MuskogeePhoenix.com, Muskogee, OK

Features

February 14, 2013

‘A Few Good Men’ takes stage

Military drama unfolds today at MLT

— Michael Hart sat stone-faced in a seat at Muskogee Little Theatre waiting for rehearsal almost as if preparing for his role. He looked like a military man with a buzz haircut and clean-shaven face.

That’s not his normal look. He cut his hair and got rid of facial hair for his part in MLT’s “A Few Good Men.” The intense courtroom drama unfolds at 8 p.m. today, Saturday and 2 p.m. Sunday; and 8 p.m. Thursday, Feb. 22 and 23 at MLT, D and Cincinnati streets. Tickets are $14, adults; and $10, students, available at Soundworld or one hour prior to the show at the theater. The show is not recommended for children because of the adult language.

Hart portrays Pfc. Louden Downey, who is on trial with Lance Cpl. Harold Dawson, portrayed by Ray Jenkins. The play tells the story of military lawyers at a court martial who uncover a conspiracy while defending their clients — U.S. Marines Downey and Dawson. They are accused of murder. It’s the first time Hart and Jenkins have been on the MLT stage. Hart worked backstage on MLT’s “Sordid Lives.”

MLT guest director Teresa Bringle of Tulsa said she is impressed with the actors in Muskogee and their community spirit. She works with Broken Arrow Community Playhouse.

“The actors are wonderful,” said Bringle, who has worked as a director since she was 17. “It’s the costumes that have been a challenge.”

Producer Chrissie Wagner agreed. MLT rented a set or “costume plot” from Washington, but getting the right sizes on the cast and the correct stars and stripes in the right places has been a challenge. Everyone is helping, including Michael Perez, who portrays Lt. Jonathan Kendrick. Perez’s father was military, so he gave fellow actor Chris Orr, who portrays Lt. Sam Weinburg, tips on how to polish his black shoes to get the shine.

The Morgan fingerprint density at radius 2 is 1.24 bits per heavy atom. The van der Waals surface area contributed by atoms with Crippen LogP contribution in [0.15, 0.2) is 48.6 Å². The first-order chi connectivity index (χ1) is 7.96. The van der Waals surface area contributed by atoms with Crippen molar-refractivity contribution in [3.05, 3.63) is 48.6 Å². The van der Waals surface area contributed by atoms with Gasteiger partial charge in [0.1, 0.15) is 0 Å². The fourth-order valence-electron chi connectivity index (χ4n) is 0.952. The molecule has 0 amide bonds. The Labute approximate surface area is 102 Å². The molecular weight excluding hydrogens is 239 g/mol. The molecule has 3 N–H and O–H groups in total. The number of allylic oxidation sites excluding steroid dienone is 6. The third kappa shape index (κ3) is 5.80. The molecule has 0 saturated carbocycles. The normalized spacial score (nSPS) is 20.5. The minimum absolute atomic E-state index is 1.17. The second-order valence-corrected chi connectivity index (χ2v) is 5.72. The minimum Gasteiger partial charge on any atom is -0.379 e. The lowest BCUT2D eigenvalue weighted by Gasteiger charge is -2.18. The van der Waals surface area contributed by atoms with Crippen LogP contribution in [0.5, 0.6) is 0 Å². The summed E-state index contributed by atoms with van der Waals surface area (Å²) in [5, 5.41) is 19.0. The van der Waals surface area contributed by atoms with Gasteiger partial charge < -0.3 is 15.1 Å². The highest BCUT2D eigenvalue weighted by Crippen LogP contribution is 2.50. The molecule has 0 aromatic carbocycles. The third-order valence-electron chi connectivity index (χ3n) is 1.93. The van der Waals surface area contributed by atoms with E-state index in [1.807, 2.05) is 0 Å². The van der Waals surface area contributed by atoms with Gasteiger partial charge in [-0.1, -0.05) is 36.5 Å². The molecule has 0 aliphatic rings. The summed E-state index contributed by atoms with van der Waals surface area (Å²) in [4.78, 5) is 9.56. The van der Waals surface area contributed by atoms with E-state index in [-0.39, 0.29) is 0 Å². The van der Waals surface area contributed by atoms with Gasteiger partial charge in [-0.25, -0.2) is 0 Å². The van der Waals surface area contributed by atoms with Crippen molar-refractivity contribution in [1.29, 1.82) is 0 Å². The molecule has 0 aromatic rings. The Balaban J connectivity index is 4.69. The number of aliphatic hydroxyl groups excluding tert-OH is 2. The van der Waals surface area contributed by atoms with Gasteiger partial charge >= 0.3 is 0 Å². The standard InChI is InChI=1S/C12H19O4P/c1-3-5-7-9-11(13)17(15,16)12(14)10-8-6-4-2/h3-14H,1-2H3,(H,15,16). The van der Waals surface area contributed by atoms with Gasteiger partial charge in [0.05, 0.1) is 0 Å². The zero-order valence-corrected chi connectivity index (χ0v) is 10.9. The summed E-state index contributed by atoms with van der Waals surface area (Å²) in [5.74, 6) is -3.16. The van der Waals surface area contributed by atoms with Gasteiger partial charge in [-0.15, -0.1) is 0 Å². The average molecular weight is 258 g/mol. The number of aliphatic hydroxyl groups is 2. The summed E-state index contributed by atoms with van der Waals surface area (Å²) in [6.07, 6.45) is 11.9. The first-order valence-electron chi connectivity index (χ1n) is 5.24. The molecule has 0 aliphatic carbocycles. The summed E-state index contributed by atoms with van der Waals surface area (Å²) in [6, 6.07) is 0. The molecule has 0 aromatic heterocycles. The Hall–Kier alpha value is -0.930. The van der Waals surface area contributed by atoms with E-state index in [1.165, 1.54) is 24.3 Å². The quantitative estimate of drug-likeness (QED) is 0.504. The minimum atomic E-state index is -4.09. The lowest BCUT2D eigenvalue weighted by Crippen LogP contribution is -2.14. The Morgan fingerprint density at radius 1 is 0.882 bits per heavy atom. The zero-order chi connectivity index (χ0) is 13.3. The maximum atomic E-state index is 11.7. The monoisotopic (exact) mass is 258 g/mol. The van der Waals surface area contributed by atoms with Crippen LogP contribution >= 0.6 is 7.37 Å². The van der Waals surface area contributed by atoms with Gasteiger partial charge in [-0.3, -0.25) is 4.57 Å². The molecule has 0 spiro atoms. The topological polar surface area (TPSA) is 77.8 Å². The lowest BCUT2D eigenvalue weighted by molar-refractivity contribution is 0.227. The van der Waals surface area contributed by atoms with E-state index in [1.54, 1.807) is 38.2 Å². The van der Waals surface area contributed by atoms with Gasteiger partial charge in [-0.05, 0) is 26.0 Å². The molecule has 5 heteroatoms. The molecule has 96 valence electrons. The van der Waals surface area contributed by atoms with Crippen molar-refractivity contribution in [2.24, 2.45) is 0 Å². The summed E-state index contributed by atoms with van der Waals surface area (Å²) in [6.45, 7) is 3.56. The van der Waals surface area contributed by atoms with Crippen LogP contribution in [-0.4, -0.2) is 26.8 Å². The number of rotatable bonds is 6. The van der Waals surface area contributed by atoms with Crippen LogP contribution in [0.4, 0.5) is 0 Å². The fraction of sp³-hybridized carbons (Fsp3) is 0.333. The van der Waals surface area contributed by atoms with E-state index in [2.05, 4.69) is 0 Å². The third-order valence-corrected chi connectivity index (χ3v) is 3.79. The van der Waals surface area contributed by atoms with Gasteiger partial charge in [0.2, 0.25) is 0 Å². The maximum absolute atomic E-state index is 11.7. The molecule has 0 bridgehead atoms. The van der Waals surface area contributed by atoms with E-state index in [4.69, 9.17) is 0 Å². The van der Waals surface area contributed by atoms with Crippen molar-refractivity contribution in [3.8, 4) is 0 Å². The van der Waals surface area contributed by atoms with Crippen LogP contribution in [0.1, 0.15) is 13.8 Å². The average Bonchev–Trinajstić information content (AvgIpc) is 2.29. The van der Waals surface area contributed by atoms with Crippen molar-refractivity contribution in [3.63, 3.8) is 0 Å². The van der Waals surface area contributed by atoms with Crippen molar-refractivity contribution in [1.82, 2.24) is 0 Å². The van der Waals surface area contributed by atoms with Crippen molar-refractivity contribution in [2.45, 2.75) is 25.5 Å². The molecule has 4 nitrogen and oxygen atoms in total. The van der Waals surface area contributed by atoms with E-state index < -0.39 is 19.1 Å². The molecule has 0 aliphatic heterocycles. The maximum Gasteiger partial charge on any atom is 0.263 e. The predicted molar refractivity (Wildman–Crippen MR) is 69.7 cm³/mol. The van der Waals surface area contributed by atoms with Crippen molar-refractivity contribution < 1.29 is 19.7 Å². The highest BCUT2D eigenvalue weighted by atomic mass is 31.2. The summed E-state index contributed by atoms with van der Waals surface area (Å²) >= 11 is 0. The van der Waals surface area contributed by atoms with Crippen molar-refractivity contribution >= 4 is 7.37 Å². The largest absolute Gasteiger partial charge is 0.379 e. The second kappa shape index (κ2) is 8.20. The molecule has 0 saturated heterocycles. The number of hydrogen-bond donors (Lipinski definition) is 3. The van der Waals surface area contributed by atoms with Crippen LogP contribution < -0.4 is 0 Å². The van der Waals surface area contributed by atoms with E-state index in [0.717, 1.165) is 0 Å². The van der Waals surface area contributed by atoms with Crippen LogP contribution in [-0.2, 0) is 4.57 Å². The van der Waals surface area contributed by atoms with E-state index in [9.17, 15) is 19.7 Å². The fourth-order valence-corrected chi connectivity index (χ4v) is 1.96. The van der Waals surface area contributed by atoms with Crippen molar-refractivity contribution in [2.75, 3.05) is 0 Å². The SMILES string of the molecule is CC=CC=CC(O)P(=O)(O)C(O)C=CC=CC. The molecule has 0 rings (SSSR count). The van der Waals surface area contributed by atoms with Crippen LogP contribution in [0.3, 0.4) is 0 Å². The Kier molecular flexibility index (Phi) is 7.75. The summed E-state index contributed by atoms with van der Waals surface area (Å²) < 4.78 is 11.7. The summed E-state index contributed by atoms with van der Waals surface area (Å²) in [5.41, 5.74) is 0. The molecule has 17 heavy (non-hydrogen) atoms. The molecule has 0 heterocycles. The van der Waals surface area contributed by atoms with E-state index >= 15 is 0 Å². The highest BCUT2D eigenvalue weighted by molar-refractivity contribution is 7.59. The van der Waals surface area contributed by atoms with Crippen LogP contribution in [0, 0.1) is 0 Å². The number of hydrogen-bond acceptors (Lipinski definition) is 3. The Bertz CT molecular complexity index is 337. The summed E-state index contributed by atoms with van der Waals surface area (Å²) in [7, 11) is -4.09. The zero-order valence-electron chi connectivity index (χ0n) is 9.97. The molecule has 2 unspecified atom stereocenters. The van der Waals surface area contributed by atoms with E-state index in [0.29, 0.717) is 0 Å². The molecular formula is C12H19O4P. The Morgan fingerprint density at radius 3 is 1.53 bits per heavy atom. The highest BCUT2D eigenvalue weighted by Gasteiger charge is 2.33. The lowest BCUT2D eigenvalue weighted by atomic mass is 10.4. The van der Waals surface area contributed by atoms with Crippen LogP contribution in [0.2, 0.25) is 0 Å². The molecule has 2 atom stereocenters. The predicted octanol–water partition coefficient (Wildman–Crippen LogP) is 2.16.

The play, “A Few Good Men” by Aaron Sorkin, was on Broadway in 1989 and adapted into a film in 1992 directed by Rob Reiner starring Tom Cruise, Jack Nicholson and Demi Moore. It was nominated for the Academy Award for Best Picture, and the Golden Globe for Best Screenplay.

Even those who haven’t seen the movie or the play are familiar with the signature phrase — “Your can’t handle the truth.”

For Bringle, the play is about people who make choices and the result they have to live with because of them.

“The action moves fluidly,” she said. “There’s something magical about 20 people on stage bringing in the 250 people watching.”

Danny Innis as Cpt. Isaac Whitaker is one of those 20 who is making his stage debut with “A Few Good Men.”

“If it’s too scary, it may be my last time,” he said before rehearsal.

His biggest challenge was memorizing the lines. Innis said Bringle has helped him to build his character to go deeper than just saying words.

“It’s a good evening of entertainment but it’s intense and full of emotions,” Innis said. “It will wake your feelings.”

Hart called the story intriguing with “a lot of layers.”

The storyline has pushed veteran MLT actor Perez. With the more than 30 shows he’s done, this one has been the “toughest” because he’s not that “hard core and disciplined” like the Marine he plays.

“It’s a fun show even as serious as it is,” he said. “It’s going to be a great show, more in-depth than the movie.”

Angelina Villegas-Cummings, who is the only female in the show, said it is important that people realize the play is not like the movie. She portrays Lt. Cmdr. Joanne Galloway.

“She’s straight forward, by the book. She’s always out to prove something,” she said.

This is Villegas-Cummings first time in a serious role with a major speaking part. Many theater-goers know her as a dancer and choreographer, and wife of Tommy Cummings, who portrays Col. Nathan R. Jessup. He’s acted in several shows and directed for MLT.

“I was a dancer when I started, but I want to delve into acting,” she said.

Orr, who is acting in his sixth MLT show, said the storyline is “morally reprehensible.”

Perez said Orr’s line sums it up best:

“To tell the truth, not position it.”

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